An increasing number of children are experiencing developmental challenges, and autism spectrum disorder is often being identified as the culprit. Dr. Evelyn Frazier, who specializes in autism spectrum disorder at Bon Secours Developmental and Special Needs Pediatrics at St. Mary’s Hospital, notes that the onset of autism can be
indicated by a delay in language development, a lack of eye contact or very little interest in caregivers or other children.
“The hallmark of autism is atypical social and communication development,” says Dr. Frazier. “If a child exhibits these symptoms, or a loss of previously obtained developmental skills, it is important that the child receive an evaluation.”
The majority of autism assessments are performed between 16 and 36
months. However, the earlier a child receives a diagnosis, the better, and there is no cuto- age for an evaluation.
“Diagnosis is important so we can tailor interventions to meet the individual needs of the child,” asserts Dr. Frazier. “I speak to my patients directly; it is important that their voice be heard. We cannot forget that every child with autism is an individual and has unique thoughts and goals.”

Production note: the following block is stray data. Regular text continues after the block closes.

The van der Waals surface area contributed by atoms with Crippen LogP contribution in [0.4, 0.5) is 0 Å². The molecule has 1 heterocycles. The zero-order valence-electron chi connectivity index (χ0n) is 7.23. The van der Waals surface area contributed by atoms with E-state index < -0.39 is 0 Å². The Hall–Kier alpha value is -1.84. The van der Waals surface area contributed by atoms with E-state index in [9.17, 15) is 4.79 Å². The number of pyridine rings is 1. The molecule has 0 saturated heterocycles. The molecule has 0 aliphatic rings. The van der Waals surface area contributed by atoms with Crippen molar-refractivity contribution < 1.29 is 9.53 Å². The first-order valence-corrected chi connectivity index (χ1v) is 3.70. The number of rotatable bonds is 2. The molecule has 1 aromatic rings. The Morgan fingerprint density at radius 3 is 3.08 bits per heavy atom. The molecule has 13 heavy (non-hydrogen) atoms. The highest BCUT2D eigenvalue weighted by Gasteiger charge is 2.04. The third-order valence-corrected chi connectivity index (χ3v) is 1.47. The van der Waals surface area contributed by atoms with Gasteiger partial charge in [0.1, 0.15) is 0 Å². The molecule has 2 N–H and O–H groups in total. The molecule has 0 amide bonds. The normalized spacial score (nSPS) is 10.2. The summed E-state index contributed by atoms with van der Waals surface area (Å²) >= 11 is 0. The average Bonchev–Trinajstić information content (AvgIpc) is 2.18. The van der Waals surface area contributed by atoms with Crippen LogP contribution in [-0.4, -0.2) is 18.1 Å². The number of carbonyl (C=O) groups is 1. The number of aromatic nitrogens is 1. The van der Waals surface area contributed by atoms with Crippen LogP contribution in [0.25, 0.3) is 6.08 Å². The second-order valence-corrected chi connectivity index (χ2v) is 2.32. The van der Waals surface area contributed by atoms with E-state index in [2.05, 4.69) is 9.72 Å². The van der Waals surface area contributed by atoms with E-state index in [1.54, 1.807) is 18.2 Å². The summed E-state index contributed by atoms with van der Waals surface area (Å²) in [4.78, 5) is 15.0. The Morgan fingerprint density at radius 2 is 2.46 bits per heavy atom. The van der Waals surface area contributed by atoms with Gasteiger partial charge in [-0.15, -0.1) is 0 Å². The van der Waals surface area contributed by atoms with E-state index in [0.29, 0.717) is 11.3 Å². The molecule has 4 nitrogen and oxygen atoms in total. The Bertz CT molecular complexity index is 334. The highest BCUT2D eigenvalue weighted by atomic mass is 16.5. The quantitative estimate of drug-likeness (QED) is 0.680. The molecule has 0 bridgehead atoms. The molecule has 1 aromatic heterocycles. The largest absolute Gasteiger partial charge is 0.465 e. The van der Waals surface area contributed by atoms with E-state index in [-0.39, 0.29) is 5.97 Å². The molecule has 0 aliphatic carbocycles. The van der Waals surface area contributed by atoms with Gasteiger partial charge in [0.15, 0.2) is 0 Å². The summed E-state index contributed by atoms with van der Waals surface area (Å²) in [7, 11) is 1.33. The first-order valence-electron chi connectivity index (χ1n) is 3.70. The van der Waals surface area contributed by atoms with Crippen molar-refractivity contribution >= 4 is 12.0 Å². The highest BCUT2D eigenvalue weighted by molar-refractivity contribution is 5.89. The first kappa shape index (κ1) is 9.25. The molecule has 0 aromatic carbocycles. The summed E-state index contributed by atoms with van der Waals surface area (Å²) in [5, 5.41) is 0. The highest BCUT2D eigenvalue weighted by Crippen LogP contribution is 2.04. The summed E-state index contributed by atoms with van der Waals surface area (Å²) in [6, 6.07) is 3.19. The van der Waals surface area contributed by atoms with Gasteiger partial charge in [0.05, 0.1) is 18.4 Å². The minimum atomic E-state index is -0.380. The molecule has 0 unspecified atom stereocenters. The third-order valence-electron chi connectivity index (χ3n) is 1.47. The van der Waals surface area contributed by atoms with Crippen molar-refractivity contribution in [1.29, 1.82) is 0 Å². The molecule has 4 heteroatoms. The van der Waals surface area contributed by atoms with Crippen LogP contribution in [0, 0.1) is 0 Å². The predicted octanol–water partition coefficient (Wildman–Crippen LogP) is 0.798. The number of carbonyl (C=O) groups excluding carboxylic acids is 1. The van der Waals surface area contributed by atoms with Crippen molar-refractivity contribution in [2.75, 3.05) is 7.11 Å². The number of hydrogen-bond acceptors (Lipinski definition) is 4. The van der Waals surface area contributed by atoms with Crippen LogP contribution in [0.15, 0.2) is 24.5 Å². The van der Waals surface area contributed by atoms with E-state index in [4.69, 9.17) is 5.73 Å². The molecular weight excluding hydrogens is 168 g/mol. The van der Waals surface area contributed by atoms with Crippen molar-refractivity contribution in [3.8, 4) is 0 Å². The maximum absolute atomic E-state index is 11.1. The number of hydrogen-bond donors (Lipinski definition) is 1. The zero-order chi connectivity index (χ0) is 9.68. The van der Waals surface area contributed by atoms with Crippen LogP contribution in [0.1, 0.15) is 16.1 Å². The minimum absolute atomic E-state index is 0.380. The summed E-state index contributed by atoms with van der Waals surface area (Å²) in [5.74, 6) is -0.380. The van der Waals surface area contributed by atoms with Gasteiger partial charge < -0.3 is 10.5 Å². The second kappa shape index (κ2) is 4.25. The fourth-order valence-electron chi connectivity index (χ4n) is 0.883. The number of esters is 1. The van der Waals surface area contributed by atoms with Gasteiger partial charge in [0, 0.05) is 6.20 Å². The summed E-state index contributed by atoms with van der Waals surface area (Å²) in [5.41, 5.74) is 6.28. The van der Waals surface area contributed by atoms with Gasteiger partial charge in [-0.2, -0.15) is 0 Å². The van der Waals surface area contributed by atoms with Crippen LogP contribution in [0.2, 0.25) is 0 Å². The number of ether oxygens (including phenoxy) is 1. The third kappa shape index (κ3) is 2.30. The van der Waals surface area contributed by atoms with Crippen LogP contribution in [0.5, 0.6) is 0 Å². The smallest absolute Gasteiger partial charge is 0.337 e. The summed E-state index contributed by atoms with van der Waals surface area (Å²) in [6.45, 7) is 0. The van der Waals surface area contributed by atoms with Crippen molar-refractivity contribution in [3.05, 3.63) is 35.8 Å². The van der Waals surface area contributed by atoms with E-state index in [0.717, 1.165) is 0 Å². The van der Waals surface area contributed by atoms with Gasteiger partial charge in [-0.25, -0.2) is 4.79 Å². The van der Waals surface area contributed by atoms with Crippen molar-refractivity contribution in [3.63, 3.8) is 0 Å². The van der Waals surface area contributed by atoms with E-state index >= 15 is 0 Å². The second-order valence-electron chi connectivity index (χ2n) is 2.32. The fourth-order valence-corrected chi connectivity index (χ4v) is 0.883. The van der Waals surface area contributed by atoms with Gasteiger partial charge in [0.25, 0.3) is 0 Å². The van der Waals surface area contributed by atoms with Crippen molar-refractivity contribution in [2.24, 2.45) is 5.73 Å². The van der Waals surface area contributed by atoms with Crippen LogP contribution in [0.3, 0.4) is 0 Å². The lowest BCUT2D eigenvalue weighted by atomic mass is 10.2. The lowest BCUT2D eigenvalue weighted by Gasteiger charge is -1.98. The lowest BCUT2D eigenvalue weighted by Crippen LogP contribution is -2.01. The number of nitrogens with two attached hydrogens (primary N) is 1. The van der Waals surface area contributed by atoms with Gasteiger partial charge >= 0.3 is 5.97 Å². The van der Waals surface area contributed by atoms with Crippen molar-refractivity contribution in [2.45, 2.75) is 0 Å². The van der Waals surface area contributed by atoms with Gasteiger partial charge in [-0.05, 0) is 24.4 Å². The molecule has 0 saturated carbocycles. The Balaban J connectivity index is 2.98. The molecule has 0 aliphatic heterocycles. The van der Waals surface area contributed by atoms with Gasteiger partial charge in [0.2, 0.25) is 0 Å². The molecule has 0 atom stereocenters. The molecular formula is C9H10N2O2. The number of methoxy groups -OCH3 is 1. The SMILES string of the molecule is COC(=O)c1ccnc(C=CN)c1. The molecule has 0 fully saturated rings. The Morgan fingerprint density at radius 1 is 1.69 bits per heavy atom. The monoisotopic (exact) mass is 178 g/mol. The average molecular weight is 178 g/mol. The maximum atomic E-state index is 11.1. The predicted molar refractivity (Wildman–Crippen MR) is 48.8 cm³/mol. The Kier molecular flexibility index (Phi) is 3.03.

Therapy requires a large commitment on the part of the entire family. Knowing that the challenges of having a child with special needs continue even into adulthood, Dr. Frazier partners with families to help empower them throughout the entire treatment process.
“The current gold standard therapy for autism is applied behavior analysis,” Dr. Frazier explains. “I discuss alternative and complementary therapies with my patients and encourage them to discuss with me any nontraditional treatments they are considering so we can determine the safety and ecacy of that therapy.”
On the joy of seeing success in treatment, Dr. Frazier says, “When a patient who on the first visit refused to be seen in our exam room is able to give me a high-five on the third visit, I feel enough joy to make me smile for weeks – but even more exciting is the reaction of the parents. When they share that their child gave them a hug or said, “Mom,” it is just amazing.”
Dr. Evelyn Frazier received her medical degree at Case Western Reserve University and completed her pediatric residency and a fellowship in developmental and behavioral pediatrics at the University of Virginia Health System.
Bon Secours St. Mary’s for Kids Developmental & Special Needs Pediatrics
5875 Bremo Road
MOB South, Suite 104
Richmond, VA 23226
Article originally appeared in the Richmond Times-Dispatch